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Balfour Beatty posts £206m loss in 2015 results as wait goes on for 'industry-standard' margins

Balfour Beatty made a total loss of £206m in 2015, with chief executive Leo Quinn warning it could take years before it records “industry-standard” margins.

The group said it was on course to meet its target of “£200m cash in and £100m of cost out” through its Build to Last programme, implemented last year following years of profit warnings and under-performance.

Underlying revenue declined by 2.4 per cent to £8.24bn, while its order book declined by 4 per cent in 2015 to £11bn, which Balfour said was the result of “improved controls and disciplines on bidding, together with the decision to withdraw from certain types of work in non-core areas”.

Balfour Beatty had underlying losses in Construction Services of £229m (2014: £209m) which were largely caused, it said, by “historic issues in the UK, US and Middle East”, while the Far East performed in line with expectation.

Underlying revenue in the UK fell by 14 per cent to £2bn, predominantly due to a decline in the regional construction business.

The group’s total loss in the UK was £195m, an improvement on 2014’s loss of £317m.

Balfour Beatty said that of 89 historic contracts identified as having a negative impact on profitability and cash, 60 per cent of these projects were at practical or financial completion by the end of 2015, with that number expected to reach 90 per cent by the end of 2016.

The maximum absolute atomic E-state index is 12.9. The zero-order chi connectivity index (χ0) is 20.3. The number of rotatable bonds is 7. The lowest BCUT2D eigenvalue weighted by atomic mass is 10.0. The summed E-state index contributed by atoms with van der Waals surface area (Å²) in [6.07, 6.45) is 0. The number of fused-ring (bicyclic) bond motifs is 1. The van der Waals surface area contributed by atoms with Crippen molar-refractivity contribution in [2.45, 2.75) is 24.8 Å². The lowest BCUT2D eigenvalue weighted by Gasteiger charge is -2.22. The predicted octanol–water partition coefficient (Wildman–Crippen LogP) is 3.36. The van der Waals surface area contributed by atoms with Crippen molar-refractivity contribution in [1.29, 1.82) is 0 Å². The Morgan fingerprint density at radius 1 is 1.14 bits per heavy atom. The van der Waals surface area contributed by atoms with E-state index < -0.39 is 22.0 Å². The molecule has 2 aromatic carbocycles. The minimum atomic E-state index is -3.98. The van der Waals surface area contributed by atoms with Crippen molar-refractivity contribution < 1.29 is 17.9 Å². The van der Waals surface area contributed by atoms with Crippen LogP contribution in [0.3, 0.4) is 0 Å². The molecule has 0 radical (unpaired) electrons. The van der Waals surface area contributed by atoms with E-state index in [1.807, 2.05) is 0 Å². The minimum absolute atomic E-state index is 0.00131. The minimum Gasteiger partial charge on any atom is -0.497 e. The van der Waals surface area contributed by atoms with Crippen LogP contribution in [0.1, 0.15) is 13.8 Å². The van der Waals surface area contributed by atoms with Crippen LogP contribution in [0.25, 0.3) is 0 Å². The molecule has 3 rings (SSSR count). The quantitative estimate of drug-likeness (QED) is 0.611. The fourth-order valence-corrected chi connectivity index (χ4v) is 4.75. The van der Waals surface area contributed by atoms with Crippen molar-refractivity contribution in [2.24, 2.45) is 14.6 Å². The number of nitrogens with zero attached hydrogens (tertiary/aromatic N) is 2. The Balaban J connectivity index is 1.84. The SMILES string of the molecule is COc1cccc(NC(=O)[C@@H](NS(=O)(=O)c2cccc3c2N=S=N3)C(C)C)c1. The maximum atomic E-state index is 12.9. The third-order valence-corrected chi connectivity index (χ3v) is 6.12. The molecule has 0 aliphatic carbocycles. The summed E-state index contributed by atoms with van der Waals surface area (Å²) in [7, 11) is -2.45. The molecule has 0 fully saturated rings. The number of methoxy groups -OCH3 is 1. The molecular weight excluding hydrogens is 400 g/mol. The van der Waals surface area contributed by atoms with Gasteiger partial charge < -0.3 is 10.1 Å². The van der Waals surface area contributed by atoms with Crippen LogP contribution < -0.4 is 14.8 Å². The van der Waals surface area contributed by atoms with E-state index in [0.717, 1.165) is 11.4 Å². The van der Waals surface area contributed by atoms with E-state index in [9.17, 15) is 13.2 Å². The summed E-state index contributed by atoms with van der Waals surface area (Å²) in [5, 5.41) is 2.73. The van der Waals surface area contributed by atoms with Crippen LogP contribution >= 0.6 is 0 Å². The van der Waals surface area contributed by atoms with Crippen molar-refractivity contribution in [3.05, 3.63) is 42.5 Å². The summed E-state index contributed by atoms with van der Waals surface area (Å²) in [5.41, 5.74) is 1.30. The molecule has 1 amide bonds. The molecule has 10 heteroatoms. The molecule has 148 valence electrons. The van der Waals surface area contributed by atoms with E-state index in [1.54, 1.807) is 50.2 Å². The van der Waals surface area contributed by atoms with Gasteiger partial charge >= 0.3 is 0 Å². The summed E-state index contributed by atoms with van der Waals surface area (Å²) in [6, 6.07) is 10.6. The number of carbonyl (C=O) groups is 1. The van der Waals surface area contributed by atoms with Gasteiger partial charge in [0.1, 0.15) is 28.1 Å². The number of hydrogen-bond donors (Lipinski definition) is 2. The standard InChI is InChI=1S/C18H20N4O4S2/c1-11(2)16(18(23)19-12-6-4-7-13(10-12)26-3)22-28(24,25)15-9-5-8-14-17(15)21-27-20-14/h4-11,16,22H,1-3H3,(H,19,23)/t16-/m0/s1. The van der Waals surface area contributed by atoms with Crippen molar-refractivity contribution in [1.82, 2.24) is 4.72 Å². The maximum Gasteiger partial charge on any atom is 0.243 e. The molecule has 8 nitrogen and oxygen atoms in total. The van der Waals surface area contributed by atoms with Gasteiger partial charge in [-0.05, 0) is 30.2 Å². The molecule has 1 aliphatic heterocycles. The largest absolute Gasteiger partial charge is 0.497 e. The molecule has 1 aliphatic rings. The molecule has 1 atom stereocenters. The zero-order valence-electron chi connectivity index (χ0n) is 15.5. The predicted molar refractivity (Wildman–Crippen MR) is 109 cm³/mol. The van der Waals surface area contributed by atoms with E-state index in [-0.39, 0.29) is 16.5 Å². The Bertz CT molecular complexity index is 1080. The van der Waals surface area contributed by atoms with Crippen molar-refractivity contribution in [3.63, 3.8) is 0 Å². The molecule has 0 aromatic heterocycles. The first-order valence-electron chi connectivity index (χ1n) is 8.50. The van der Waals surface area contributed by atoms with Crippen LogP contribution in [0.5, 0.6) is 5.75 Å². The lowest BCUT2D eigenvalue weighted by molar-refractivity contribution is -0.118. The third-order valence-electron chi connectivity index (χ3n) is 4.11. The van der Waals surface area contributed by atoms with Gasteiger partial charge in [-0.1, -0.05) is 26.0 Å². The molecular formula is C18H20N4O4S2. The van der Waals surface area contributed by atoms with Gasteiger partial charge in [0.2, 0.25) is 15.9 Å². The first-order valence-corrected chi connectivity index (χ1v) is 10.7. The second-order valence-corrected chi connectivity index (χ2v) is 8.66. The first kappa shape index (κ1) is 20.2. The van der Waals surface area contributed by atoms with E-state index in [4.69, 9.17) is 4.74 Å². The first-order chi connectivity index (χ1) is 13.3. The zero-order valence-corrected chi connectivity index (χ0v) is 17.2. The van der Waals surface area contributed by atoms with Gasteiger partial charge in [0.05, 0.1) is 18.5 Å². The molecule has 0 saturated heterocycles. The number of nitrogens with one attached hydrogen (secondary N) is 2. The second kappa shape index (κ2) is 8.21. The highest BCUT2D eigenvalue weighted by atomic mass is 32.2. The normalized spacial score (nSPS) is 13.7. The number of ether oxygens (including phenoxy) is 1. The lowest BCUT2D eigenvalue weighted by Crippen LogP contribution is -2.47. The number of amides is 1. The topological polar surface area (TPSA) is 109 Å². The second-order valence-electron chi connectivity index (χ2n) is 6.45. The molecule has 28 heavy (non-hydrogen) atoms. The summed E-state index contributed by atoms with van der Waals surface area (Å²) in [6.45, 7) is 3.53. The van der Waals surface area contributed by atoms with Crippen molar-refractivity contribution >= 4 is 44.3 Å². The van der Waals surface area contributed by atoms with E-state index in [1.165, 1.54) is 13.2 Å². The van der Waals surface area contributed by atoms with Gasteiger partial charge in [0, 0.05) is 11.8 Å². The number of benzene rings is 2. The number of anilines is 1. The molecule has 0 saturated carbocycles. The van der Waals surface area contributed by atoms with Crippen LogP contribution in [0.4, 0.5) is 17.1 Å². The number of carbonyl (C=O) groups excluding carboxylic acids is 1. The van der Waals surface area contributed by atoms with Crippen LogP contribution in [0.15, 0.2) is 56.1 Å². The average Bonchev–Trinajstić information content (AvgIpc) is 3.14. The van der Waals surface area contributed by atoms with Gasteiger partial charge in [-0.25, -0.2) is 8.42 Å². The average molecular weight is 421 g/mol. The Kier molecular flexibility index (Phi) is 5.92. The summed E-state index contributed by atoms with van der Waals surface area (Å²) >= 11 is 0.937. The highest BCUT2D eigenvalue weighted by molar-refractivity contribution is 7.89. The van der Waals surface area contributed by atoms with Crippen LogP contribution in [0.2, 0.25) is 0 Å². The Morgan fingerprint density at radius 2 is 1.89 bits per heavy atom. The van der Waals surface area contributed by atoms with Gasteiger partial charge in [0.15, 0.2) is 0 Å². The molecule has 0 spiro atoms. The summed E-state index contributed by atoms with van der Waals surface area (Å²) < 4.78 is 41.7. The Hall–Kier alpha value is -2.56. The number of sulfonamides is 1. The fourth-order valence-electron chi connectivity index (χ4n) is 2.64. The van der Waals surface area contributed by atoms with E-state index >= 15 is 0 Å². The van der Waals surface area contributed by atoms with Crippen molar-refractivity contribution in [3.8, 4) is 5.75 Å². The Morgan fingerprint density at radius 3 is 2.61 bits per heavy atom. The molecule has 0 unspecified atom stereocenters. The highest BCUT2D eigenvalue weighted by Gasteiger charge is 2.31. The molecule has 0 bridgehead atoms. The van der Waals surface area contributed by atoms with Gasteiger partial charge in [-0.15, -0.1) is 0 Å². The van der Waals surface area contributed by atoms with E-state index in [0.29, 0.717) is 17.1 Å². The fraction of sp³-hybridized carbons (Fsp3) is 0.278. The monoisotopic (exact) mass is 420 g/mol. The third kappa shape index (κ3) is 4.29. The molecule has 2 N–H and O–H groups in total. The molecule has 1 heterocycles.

The group hinted at further shake-up in the UK to come. “The UK Regional construction business is in the process of rationalising its management structure and offices,” it said.

Balfour is also increasingly walking away from bids in the tender stage. “Today across the UK and US approximately 14 per cent of bids are known to be terminated before Gate 4 – the final stage before bid submission,” the group said.

Despite the loss, chief executive Leo Quinn said Build to Last had made “significant progress in transforming Balfour Beatty”.

Among the actions taken were the reduction of 846 indirect employees, as well as the standardisation of working practices to make £60m of annualised savings in the year, comprising £39m from centralising back office and support functions, £13m from IT and £8m from indirect procurement.

Excluding the impact of Parsons Brinckerhoff, the group’s cash performance improved by £357m in 2015, compared with 2014.

By the end of 2016, Balfour Beatty said it will have achieved its phase one targets, and over the following 24 months the group expects each of its businesses to reach “industry-standard” margins.

Leo Quinn statement

“We have upgraded the leadership team and set out a clear direction. We are implementing consistent processes to integrate our businesses into a group with greater transparency and control.

“Our main markets are providing a positive backdrop, so that with stronger governance we can both win and deliver business on the right terms. Looking to the future, we are investing to maintain Balfour Beatty’s expertise and assets.

“By the end of 2016 we will achieve our phase one targets: our costs are coming down, our cashflow has improved substantially and we expect to reinstate our dividend later this year.

“Over the following 24 months, I am confident we can reach industry-standard margins. But above all, Build to Last is putting in place the foundations to build a Balfour Beatty with market-leading strengths and performance over the longer term.”

In 2014 Balfour Beatty recorded a £59m loss, with a £317m loss in its UK business alone.

The group’s losses would have been an eye-watering £293m had it not been for the sale of its US business Parsons Brinckerhoff.

Balfour Beatty’s construction arm was hit particularly hard, with its 2014 losses totalling £391m – up from £103m in 2013.

Following the 2014 results, Mr Quinn pledged to cut costs by £100m over two years.

Balfour Beatty in 2016:

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